Perhaps there are some particular quantum effects you are pondering.

I have heard of some "weird effects" like electrons bouncing around a local group of chlorophyll molecules, perhaps in a tunneling like manner.
However, I don't know much about that either, but I believe its standard in biochem texts.

Like @phinds said, your question could be more clear about your interest.
I'd like to know what happens to plants when it was left at basement and without any direct sunlights. Would artificial lights still trigger photosynthesis producing green leaves? Or would it be just pale leaves?

What kinds of photons chlorophyll needs?
 
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I'd like to know what happens to plants when it was left at basement and without any direct sunlights. Would artificial lights still trigger photosynthesis producing green leaves? Or would it be just pale leaves?

What kinds of photons chlorophyll needs?
You do realize that your original question and this question have nothing to do with each other? It just seems weird to totally change the subject in your second post.

Assuming this current question is actually the question you want answered, that's fine, I'm just saying that a different subject line and asking this question up front would have moved things toward an answer for you faster, with out the irrelevant stuff that's gone on up to now. You might want to use the "report" button to ask a moderator to change the subject line for you.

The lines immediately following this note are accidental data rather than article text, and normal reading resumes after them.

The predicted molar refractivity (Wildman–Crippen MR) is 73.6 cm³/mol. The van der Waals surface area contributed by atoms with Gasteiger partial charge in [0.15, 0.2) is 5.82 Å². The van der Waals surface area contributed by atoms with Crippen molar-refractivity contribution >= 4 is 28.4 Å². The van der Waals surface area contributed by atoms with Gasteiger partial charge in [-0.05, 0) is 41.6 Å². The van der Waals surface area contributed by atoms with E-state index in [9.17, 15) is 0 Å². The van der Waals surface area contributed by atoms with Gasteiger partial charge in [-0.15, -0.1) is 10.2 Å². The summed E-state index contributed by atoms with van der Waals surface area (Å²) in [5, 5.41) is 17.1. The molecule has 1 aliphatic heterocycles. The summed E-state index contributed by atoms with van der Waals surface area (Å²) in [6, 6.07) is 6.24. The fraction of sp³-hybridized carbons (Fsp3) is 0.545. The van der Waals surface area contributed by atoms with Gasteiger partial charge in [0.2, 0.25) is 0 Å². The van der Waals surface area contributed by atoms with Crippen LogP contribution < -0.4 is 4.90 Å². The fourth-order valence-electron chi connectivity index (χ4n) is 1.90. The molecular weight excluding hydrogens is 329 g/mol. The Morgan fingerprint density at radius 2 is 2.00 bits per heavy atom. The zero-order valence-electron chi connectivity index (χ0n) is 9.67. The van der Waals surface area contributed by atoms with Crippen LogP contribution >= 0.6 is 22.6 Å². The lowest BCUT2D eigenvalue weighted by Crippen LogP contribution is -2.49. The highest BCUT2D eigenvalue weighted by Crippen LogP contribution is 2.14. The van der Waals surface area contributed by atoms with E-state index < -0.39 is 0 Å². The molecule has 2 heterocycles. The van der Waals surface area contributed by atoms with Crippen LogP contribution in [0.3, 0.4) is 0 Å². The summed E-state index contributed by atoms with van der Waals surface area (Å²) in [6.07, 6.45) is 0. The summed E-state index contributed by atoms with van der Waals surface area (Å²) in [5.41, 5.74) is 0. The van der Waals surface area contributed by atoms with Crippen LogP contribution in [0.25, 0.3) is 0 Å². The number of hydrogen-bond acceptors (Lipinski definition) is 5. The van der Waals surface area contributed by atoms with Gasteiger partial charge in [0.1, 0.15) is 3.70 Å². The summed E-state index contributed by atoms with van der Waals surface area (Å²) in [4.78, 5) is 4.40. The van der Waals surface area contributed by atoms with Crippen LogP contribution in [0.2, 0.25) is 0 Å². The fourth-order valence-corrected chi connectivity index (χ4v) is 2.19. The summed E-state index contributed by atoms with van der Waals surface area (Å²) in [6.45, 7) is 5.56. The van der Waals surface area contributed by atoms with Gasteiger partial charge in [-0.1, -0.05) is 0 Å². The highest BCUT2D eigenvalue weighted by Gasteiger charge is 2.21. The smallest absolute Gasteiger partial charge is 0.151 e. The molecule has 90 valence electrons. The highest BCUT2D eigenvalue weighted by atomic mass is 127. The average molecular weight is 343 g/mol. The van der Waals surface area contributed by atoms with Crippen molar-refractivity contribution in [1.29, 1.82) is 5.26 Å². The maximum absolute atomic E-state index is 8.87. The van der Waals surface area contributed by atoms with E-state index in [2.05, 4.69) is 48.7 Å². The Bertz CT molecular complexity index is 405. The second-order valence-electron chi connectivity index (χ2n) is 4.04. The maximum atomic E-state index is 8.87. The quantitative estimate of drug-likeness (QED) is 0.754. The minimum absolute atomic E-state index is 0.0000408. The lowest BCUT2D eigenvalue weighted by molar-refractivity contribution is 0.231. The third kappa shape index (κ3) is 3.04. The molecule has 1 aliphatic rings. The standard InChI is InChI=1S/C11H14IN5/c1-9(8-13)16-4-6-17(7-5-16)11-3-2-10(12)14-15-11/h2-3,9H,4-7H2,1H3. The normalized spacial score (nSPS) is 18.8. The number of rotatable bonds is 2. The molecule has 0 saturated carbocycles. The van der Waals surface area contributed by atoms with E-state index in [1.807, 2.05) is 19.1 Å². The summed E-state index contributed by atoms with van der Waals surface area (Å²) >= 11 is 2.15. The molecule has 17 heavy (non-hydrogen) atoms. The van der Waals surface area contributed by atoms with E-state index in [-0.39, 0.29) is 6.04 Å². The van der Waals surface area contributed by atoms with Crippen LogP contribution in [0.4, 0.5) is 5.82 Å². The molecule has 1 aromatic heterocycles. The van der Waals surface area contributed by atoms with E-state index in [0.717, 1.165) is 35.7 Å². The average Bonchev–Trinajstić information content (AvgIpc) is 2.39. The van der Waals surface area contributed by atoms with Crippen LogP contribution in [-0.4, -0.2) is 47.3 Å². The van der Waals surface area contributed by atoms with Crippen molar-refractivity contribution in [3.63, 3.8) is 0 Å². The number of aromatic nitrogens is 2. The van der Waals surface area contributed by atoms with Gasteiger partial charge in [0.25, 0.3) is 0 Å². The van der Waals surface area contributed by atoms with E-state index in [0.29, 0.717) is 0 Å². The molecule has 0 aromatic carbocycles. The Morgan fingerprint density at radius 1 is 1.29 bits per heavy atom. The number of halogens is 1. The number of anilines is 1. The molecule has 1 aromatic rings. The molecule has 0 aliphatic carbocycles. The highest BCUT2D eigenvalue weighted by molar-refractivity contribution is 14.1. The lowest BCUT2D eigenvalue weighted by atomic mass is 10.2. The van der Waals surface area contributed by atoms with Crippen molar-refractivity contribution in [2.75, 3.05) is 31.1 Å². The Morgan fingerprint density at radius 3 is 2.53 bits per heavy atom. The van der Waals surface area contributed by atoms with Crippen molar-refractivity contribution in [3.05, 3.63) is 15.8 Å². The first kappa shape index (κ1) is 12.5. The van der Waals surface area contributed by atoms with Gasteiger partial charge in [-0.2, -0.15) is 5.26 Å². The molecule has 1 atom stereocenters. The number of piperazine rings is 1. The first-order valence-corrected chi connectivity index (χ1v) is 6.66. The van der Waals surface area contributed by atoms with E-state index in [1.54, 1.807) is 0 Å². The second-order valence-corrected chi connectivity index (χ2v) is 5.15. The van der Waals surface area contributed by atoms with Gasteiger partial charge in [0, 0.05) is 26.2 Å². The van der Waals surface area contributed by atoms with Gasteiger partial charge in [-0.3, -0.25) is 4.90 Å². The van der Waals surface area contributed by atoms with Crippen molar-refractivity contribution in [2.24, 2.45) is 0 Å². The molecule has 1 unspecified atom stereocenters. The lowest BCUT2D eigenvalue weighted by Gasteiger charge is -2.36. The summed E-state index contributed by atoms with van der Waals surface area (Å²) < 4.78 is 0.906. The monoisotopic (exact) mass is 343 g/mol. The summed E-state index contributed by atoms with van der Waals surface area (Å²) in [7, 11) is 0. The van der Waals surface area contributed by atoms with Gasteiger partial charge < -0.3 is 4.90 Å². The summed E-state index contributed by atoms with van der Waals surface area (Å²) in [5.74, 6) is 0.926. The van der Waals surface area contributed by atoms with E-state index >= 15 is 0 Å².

Ygggdrasil

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I'd like to know what happens to plants when it was left at basement and without any direct sunlights. Would artificial lights still trigger photosynthesis producing green leaves? Or would it be just pale leaves?

What kinds of photons chlorophyll needs?
Chlorophyll appears green because it absorbs light in the red and blue regions of the spectrum and reflects green light. Artificial lighting should be able to provide the proper wavelengths of light for plant growth, though this depends on the particular spectrum of light provided by the bulb. Lighting with high emission in the red and blue regions of the spectrum would be ideal.

The green color of chlorophyll also requires proper nutrition of the plant, for example, magnesium is an important component of the pigments in chlorophyll.
 
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You do realize that your original question and this question have nothing to do with each other? It just seems weird to totally change the subject in your second post.

Assuming this current question is actually the question you want answered, that's fine, I'm just saying that a different subject line and asking this question up front would have moved things toward an answer for you faster, with out the irrelevant stuff that's gone on up to now. You might want to use the "report" button to ask a moderator to change the subject line for you.